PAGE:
Zal Obama’s speciale onderhandelaar George Mitchell de vrije hand krijgen om een evenwichtige oplossing te vinden voor ‘het’ conflict in het Midden-Oosten?
In naming George Mitchell as special envoy to the Middle East, President Obama unfortunately made statements indicating no departure from the failing policies of previous administrations.
In particular Obama emphasized Israels right to defend itself, never once mentioned things like the occupation or International law, attacked Hamas (a duly elected movement that represents a significant portion of the Palestinian people), supported the strangulation of Gaza, demanded no resistance from an occupied people, and supported the Israeli occupiers in their violence that most recently killed over 400 children.
This logic has been tried before including under the aggressive diplomacy of Bill Clinton and has yielded only a strengthening of Hamas, weakening of Fatah, continued Israeli colonization on Palestinian lands, and setting the stage for future conflicts. Further, such approach is even more untenable now after the setback of the June 2006 Israeli war on Lebanon and the current war on Gaza.
As articulated well by President Jimmy Carter, it is wrong to frame this conflict simply as democratic Israel facing terrorist groups like Hamas and it is wrong to continue to fund Israeli wars while claiming to be an honest broker. ..
Obama’s appointment of George Mitchell as special Middle East envoy may signal a step in the right direction regarding U.S. policy toward the Israeli-Palestinian conflict. But there remain questions as to whether Mitchell is up to the task and whether the Obama administration is willing to put some muscle into the process.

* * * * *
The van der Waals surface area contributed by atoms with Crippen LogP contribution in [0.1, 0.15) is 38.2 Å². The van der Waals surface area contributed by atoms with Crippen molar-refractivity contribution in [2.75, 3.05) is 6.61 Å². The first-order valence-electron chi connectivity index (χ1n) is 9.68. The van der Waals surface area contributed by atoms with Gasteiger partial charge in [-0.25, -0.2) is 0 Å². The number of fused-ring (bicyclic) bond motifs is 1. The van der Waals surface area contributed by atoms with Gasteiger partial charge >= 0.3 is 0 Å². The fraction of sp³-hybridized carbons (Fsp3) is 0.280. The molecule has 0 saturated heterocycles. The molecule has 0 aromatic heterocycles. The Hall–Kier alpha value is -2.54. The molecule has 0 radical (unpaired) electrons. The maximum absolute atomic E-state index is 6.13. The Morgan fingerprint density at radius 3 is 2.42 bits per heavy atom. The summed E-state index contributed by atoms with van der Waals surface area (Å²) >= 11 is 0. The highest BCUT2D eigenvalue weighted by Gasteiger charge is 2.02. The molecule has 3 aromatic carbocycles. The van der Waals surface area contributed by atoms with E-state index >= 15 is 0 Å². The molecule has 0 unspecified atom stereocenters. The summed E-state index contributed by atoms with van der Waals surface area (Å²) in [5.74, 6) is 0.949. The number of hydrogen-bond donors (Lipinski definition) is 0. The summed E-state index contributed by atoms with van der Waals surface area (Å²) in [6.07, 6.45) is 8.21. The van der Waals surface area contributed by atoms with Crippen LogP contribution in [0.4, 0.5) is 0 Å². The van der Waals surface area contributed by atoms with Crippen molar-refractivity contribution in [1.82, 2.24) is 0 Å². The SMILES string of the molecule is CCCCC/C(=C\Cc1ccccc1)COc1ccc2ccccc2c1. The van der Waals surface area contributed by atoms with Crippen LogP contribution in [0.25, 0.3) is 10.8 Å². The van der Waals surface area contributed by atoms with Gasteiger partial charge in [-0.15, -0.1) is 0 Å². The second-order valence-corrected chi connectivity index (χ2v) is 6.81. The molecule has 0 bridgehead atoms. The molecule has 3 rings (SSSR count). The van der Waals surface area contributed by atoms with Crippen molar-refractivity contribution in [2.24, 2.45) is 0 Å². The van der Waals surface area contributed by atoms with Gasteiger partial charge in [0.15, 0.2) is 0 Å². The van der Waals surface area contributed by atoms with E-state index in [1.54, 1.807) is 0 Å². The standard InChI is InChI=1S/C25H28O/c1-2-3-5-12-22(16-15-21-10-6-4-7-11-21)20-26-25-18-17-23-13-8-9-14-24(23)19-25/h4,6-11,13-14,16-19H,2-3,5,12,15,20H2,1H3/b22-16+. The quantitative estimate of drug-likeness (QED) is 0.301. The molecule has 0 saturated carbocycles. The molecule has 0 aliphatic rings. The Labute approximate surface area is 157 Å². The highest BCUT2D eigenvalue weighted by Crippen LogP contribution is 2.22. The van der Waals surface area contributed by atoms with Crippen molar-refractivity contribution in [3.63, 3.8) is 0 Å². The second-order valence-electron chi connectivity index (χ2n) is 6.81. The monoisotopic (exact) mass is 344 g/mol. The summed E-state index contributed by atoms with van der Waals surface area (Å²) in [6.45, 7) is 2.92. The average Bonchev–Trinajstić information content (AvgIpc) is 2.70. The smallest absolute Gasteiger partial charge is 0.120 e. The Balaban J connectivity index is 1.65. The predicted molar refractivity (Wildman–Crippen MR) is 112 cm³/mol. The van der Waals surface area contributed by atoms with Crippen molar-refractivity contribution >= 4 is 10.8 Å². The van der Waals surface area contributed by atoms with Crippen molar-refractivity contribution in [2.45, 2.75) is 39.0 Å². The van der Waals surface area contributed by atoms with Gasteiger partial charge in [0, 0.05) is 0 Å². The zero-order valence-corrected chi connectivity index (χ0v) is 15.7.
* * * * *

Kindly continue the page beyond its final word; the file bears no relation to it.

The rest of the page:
Mitchell was raised in a blue-collar family in Waterville, his mother a textile worker who had emigrated from Lebanon as a young woman. Though one of the most prominent Arab-Americans in politics, Mitchell rarely embraced his Arab heritage openly. As a senator, he received large campaign contributions from right-wing political action committees supportive of Israeli policies and was a strong proponent of unconditional military and economic aid to the rightist Israeli government of Yitzak Shamir. He initially opposed the establishment of a Palestinian state alongside Israel. He even criticized James Baker, the secretary of State under the first Bush administration, for characterizing the illegal Jewish settlements ringing eastern Jerusalem on lands seize by Israeli forces in the 1967 war as being on occupied territory. As such, he effectively argued that the United States should recognize Israel’s unilateral annexation of a part of the West Bank in contravention of international law and a series of UN Security Council resolutions…